Experts warn of security risk as Chinese firm is chosen to equip PM’s OfficeThe government’s decision to task a Chinese firm with building an “action room” at the Prime Minister’s Office could pose huge national security risks, experts have warned.
The government’s decision to task a Chinese firm with building an “action room” at the Prime Minister’s Office could pose huge national security risks, experts have warned.
The PMO awarded a contract last week to the Huawei Technologies Co Ltd after suspending a competitive bidding process to set up the “action room” equipped with video conferencing and conference call, among others, where the prime minister and senior officials can directly monitor large projects for their progress.
The PM’s Office is considered a “super sensitive zone” in terms of national security. Awarding the contract related to information and technology to the company that originated in a country with direct security and strategic interests in Nepal will risk Nepal’s national security, experts argue.
In the past, successive governments have rejected Indian proposals to modernise immigration facilities at the Tribhuvan International Airport, and printing of the passport. A Chinese proposal to set up a security printing press was also rejected due to concerns over national security. There is also an ongoing debate at the Home Ministry over whether to accept the US assistance of immigration-related software to keep records of tourists entering Nepal from various checkpoints.
Security experts say India, China, the United States and Pakistan have direct security and strategic interests in Nepal, asking the government to be careful while awarding contacts to the firms based in these countries as that could pose security threats through leakage of sensitive information and breach of data stored in government platforms.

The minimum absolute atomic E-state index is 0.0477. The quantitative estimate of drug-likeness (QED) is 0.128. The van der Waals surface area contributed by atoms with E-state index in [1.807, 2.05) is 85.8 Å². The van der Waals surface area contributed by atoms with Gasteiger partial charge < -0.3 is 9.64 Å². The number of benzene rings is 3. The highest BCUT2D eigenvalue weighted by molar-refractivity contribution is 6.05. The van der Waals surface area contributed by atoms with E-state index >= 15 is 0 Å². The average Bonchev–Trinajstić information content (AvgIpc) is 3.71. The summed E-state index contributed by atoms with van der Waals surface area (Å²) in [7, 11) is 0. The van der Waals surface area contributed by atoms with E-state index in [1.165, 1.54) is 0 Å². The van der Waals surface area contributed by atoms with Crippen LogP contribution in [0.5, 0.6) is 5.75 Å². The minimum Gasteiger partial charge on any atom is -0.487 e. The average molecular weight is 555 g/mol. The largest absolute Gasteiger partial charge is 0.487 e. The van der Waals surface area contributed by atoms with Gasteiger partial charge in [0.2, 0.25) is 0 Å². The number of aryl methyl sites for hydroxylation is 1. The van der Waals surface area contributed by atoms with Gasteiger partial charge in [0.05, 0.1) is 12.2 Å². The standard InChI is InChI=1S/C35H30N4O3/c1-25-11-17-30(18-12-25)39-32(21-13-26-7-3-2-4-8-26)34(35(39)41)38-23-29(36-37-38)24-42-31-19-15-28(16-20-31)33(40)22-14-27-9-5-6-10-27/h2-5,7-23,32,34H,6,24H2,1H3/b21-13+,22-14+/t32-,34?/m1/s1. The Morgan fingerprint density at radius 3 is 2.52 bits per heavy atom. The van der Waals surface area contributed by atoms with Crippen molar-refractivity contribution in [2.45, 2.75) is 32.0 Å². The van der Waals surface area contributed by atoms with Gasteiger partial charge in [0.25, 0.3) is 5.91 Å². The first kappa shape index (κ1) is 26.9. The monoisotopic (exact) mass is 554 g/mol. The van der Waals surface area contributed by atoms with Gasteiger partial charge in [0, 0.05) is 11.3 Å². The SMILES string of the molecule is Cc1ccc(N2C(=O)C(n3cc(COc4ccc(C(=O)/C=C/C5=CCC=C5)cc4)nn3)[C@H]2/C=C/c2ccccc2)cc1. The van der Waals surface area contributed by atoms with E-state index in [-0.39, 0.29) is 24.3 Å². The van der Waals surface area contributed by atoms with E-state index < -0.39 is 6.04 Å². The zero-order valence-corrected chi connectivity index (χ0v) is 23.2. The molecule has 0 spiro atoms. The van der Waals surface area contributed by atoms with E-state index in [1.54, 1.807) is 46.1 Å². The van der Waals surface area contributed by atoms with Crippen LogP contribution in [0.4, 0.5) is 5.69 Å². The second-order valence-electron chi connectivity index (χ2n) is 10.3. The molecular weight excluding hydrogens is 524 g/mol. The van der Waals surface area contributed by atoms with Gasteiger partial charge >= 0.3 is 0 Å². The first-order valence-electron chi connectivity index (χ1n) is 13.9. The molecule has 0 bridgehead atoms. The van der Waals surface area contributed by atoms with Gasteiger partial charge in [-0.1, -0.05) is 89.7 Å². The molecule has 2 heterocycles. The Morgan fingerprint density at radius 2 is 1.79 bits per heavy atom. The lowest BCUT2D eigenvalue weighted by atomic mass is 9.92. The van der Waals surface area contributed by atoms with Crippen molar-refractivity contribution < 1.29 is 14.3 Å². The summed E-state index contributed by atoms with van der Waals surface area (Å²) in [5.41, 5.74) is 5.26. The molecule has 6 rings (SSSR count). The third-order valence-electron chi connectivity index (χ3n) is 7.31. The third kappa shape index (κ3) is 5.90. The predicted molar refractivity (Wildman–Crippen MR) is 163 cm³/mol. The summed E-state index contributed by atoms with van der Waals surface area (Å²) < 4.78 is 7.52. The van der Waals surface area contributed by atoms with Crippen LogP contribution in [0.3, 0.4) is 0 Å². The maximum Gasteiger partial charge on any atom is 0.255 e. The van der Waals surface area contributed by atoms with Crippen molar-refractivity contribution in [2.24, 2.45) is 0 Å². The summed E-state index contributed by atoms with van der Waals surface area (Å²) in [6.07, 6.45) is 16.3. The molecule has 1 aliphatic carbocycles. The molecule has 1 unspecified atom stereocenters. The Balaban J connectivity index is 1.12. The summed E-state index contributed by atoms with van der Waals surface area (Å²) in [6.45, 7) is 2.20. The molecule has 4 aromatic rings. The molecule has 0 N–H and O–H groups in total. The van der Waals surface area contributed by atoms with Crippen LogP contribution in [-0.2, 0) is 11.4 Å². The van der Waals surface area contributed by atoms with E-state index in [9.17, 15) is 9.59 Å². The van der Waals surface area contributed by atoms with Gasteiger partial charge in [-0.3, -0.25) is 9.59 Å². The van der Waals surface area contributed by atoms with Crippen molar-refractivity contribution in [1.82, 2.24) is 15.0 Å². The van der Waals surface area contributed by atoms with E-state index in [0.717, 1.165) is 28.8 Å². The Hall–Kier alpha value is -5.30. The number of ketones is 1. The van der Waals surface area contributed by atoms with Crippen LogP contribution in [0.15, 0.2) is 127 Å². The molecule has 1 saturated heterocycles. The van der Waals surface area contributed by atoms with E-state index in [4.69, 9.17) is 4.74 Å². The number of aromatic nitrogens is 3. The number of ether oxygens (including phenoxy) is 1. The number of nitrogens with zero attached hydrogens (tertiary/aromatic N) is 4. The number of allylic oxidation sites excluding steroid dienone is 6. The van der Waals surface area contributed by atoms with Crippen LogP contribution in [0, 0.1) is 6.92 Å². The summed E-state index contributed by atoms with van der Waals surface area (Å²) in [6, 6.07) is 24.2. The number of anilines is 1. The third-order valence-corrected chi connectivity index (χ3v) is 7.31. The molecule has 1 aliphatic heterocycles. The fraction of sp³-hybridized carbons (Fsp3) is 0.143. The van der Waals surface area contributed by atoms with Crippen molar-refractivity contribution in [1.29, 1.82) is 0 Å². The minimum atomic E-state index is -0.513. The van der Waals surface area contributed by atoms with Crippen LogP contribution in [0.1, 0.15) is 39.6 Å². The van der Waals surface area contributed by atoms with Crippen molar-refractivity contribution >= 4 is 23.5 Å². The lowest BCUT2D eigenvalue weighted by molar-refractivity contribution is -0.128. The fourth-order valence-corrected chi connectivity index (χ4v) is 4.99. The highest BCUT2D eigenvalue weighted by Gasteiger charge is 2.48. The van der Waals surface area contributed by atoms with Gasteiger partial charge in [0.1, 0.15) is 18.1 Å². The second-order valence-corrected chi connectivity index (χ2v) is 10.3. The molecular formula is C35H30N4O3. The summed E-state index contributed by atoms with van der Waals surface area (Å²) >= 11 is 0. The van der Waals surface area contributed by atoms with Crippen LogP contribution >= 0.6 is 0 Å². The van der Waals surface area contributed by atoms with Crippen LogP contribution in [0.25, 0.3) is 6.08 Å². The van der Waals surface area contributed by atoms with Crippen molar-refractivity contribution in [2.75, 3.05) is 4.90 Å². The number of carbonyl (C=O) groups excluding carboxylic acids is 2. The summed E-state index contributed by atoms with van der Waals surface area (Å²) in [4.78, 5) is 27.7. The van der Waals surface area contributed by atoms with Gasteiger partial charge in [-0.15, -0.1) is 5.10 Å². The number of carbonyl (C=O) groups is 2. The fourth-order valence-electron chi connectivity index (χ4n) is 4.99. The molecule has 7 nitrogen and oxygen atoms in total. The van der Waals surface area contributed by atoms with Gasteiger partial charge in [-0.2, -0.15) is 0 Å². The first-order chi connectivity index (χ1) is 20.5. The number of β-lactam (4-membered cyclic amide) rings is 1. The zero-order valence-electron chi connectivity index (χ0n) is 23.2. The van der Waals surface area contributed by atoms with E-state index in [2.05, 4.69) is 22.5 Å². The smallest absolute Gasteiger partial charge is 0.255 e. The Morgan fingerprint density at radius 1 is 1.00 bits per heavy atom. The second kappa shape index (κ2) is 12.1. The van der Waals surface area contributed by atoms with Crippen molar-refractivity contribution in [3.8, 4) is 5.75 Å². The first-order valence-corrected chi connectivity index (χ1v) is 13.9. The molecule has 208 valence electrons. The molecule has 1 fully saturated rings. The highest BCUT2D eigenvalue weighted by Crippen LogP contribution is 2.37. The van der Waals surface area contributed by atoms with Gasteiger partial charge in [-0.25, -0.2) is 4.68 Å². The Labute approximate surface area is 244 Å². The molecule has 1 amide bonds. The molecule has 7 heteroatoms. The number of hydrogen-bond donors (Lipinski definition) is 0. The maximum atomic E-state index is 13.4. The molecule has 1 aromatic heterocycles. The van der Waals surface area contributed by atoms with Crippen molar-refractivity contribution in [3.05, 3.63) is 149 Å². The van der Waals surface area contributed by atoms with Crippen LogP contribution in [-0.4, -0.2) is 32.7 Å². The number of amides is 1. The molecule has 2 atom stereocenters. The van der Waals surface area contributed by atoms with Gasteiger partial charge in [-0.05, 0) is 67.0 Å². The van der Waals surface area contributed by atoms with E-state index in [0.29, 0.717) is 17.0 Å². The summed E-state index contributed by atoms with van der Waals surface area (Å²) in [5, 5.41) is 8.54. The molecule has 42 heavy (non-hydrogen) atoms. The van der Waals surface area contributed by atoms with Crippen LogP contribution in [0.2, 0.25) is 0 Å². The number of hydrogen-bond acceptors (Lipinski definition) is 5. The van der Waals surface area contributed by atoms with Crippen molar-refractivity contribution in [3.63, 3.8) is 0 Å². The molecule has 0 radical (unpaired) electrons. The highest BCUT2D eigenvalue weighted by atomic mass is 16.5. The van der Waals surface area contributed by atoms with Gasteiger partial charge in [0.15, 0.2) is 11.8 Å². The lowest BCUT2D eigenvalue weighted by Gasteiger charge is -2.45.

While national institutions are capable of building and operating such firms, the PMO suspended a tender called by the National Information Technology Centre (NITC) and awarded the contract to the Chinese firm after bilateral negotiations. The project cost is around Rs54.2 million.
Since the PMO is a “super sensitive zone” in terms of national security, said security expert Geja Sharma Wagle, there should be no compromise on Nepal’s security interests by allowing foreign firms to work inside the PMO.
“Firms having origin in countries that have direct security and strategic interests in Nepal should not be allowed to work in sensitive zones. That would have serious national security implications,” said Wagle.
If national institutions are capable of setting up such facilities, a foreign firm should not be commissioned to do that, he added.
The NITC had called a local tender to construct the action room. It was suspended after pressure from Prime Minister KP Sharma Oli’s aides.
PMO Spokesperson Binod Bahadur Kunwar confirmed that a subsidiary company of the Chinese Huawei is contracted to construct the facility but he refused to comment on its implications.
“It’s a technical matter. After evaluating the technical and financial proposals of the two firms interested, we have selected the Huawei,” he told the Post.
Huawei is a Chinese multinational telecommunications equipment and consumer electronics manufacturer that works with telecom service operators in Nepal.
“We don’t know why a public tender was called, why it was suspended later and why the contract was awarded after bilateral negotiations,” said a senior official at the PMO, adding that several Nepali firms are qualified to build such facilities.
A senior NITC official said several Nepali firms can construct such facilities. Kunwar, the PMO spokesperson, contested the claim saying that Nepali firms were not fit technically for constructing such a high-tech facility.
Initially called “war room”, the “action room” will have video conferencing links with major infrastructure projects.
“National institutions like the PMO, the Home Ministry, the Defence Ministry, Foreign Ministry, police and the Army should avoid such installations due to security sensitivity,” said retired Nepal Army Gen Binoj Basnyat.
“We should install or adopt a home-grown system. Who will responsible if our information is leaked?”